Beyond the Buy Button: The Huge Additional Value of Retail Websites

Sometimes, I think we focus so intensely on the e-commerce sales of our sites that we miss the overwhelming additional value they bring to our businesses. Retail websites, particularly for multi-channel retailers, are more multi-dimensional than any other channel and any other brand vehicle. We fail to recognize the value of these sites beyond the buy button at our own peril.

Some are starting to see the additional value. During her presentation at the Retail Innovation and Marketing conference in San Francisco last week, Express Chief Marketing Officer Lisa Gavales talked about her epiphany surrounding Express.com’s value to the brand. It was Express.com’s traffic numbers that sparked the light bulb in her head. She realized that Express.com got as much traffic in a week as all of the Express stores combined. In other words, half of Express brand interactions were occurring on Express.com. Lisa immediately understood the marketing value of such high levels of engagements from Express’ customers. So much so, in fact, that she came to a conclusion she deemed controversial during her presentation — Express.com should be a marketing vehicle first and a direct sales channel second.

After the presentation, my good friend Scott Silverman, Shop.org’s Executive Director, asked me if I agreed with Lisa’s positioning of Express.com. I rambled on a bit before essentially saying “yes and no.” I’ll now take this space for what I hope is a more coherent answer.

I completely agree with Lisa that retail websites are much more valuable to the overall business than their direct sales indicate. Applying resources and strategic importance to sites based only on their percentage of sales is a mistake that could prove very costly in the long run. Customers use our sites for many reasons beyond direct transactions and our failure to highly prioritize those intentions is a disservice to our customers that will affect our bottom lines. But the value of our sites goes well beyond just marketing and direct sales and simply switching priorities is not enough. Furthermore, I worry that prioritizing marketing higher than everything else will lead to the types of conversion problems I previously discussed in my post “Conversion tip: Don’t block the product with window signs.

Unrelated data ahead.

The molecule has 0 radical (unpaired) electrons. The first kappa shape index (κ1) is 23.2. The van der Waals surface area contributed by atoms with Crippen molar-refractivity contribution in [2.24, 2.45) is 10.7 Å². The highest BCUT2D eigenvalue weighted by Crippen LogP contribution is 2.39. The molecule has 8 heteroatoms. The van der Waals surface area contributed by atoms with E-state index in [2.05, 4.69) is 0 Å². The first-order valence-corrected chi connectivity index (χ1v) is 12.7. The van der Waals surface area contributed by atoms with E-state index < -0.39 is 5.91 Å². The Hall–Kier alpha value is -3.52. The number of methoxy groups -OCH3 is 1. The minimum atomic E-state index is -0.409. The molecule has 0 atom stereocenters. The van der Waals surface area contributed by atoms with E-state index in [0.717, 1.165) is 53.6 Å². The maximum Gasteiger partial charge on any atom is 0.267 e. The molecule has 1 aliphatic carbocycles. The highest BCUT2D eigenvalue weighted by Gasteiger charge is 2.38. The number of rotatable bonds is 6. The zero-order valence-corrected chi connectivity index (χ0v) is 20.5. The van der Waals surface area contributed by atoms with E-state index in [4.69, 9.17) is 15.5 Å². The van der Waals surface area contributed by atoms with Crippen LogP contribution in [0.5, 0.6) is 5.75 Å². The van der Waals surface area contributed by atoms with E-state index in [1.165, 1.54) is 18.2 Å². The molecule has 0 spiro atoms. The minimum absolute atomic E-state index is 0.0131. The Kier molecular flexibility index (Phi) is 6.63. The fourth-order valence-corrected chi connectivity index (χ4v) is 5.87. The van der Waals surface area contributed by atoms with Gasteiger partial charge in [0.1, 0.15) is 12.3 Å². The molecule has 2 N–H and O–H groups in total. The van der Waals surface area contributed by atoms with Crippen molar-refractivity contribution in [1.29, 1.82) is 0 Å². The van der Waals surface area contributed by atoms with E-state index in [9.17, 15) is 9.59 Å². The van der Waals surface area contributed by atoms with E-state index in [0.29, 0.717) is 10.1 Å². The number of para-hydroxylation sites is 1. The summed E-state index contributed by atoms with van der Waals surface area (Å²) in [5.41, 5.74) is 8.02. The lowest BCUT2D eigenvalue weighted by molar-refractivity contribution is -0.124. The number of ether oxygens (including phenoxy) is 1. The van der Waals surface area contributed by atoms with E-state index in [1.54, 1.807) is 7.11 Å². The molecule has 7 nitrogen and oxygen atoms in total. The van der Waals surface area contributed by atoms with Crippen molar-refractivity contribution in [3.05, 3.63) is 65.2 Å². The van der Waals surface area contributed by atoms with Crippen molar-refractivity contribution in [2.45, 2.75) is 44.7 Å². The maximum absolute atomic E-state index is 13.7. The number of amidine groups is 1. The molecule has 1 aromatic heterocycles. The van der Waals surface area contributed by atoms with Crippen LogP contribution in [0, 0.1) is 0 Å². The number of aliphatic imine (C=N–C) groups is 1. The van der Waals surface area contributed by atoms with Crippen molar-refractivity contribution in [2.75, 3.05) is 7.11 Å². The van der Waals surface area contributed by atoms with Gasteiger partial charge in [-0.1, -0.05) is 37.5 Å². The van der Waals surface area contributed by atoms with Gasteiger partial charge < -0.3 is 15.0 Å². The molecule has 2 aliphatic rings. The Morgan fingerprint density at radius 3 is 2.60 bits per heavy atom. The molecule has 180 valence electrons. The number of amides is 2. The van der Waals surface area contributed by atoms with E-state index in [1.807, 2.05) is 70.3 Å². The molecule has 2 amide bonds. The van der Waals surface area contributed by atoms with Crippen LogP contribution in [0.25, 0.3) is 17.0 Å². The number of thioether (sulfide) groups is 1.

Let’s consider some of the many values a retail website provides for a multi-channel retailer:

  • Marketing vehicle
    As Lisa noted, the marketing value of our websites is immense. We are getting tons of traffic, and each engagement is an opportunity to enhance our brands. (Of course, if we’re not careful, the opposite is also true.) Websites are a highly efficient way to strengthen the Customer Engagement Cycle. Both online and offline marketing vehicles can direct customers to our sites to further enhance our messages. Our sites are also a great way to tell people about our stores on both a collective and an individual level.
  • Merchandising vehicle
    Customers come in droves to our sites to learn more about the products we sell, whether they intend to buy online, over the phone or in our stores. Our sites have to essentially be our best and most knowledgeable merchants. They have to lead customers to the right products for them and provide the right information for them to make a selection, regardless of the channel where the purchase takes place.  This is a huge, often untapped, opportunity for quality merchants to reach their customers and sell them the right products.
  • Customer research tool
    This is a bit of a double entendre. As mentioned above, our customers are certainly using our sites for their research. But we can also use our sites to learn more about our customers. There is a wealth of information to be had about what our customers are doing and what they desire. Not only can we see what they purchase, but we can also use web analytics to see what they look at. With tools like those provided by ForeSee Results (shameless plug), we can also know what they are thinking, what they are intending to do, and how they are perceiving our brands. All of this can be done fairly easily and inexpensively in ways that are either impossible or impossibly expensive in the physical world.
  • Customer relationship enabler